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I came across the term "sex film actress" in the Op-Ed column The Disposable Woman. I could guess what the phrase meant, as "sex worker" is a new term for "prostitute", and therefore "sex film actress" would be the equivalent for "porn star".

I checked if this term had been used before, and there were a smattering of uses, but it looked so infrequent it seemed as if the term was coined each time. Is there a name for such a phenomenon?

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What about a programming language that's constantly re-invented. Lisp? – Jared Updike Mar 8 '11 at 19:13
@JaredUpdike - If they could say it clearly the first time they wouldn't have to keep repeating it. – Hot Licks Nov 9 at 23:35
... A bad penny? – Edwin Ashworth Nov 10 at 0:08

3 Answers 3

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I don't think there's currently a word for it, but you could probably get away with calling it a re-neologism. (Although in the case of "sex film actress", the re-phrasing is so pointless even by PC standards that I'd have to label it a "useless euphemism".)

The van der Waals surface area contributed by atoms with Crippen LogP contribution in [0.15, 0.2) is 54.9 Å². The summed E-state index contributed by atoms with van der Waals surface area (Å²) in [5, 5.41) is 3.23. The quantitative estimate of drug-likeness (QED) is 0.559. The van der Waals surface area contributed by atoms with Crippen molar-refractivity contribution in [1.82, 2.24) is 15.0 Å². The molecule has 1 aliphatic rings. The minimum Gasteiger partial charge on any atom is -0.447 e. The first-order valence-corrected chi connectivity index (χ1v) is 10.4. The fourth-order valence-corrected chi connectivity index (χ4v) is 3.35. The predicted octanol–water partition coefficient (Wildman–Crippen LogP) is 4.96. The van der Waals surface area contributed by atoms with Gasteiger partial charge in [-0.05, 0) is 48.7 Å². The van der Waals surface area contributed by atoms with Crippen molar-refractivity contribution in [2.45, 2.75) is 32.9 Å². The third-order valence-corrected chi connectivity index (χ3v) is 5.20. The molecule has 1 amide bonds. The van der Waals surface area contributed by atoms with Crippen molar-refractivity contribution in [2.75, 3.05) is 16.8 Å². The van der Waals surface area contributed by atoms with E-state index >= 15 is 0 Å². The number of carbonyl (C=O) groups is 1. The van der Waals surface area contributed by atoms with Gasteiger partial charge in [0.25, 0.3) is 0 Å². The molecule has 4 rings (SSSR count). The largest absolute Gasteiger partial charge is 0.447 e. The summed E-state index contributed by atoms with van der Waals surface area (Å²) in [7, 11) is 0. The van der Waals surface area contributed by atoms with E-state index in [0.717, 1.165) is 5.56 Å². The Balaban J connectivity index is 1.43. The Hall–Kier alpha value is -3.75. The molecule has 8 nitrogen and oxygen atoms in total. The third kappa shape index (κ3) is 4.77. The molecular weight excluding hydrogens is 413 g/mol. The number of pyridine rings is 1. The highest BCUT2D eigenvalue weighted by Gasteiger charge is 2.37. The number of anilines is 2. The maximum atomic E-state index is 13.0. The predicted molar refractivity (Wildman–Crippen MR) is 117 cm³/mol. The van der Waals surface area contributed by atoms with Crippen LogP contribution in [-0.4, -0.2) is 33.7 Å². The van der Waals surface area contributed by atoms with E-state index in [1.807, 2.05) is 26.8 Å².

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I was going to call it political correctness, but I could sympathize with why the term was used. – Andrew Grimm Mar 4 '11 at 23:14

"sex film actress" is more precise than "porn star" as there are many kinds of porn media (and many kinds of porn) and "sex film" narrows it down a lot. Also, "actress" narrows it down to "female" but that's probably redundant based on the context. So using the phrase "sex film actress" might not be a euphemism nor an attempt at being PC, but rather an attempt at being explicit.

Given that this is not a word but rather a phrase with a pretty obvious meaning, it doesn't strike me as being remarkable. If I described Lon Chaney as a "silent film actor" you should know immediately what that means even if "silent film actor" isn't a set phrase.

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Apart from when "porn" is used metaphorically (such as "food porn"), when is "porn" different from "sex film"? – Andrew Grimm Mar 4 '11 at 23:12
@Andrew: well, if it's just photos of porn? – Mr. Shiny and New 安宇 Mar 5 '11 at 5:05
A "sex film" is synonymous with a "porn film". I'm not sure why one would need to distinguish between an individual who acts in pornographic films and an individual who poses for pornographic photos. The necessity for differentiating between the two nearly-identical professions is almost nonexistent, as far as I can tell. In any case, I find it extremely doubtful that the original author used the term as a deliberate differentiation from a person who poses nude for still photos. – Dr. Funk Nov 9 at 23:34
@Dr.Funk - Of course, you're not a sex film actress. (Are you?) – Hot Licks Nov 9 at 23:37
someone who only poses for still photos would not be a star. – sumelic Nov 9 at 23:55

The term compulsive euphemization fits in the context of political correctness.

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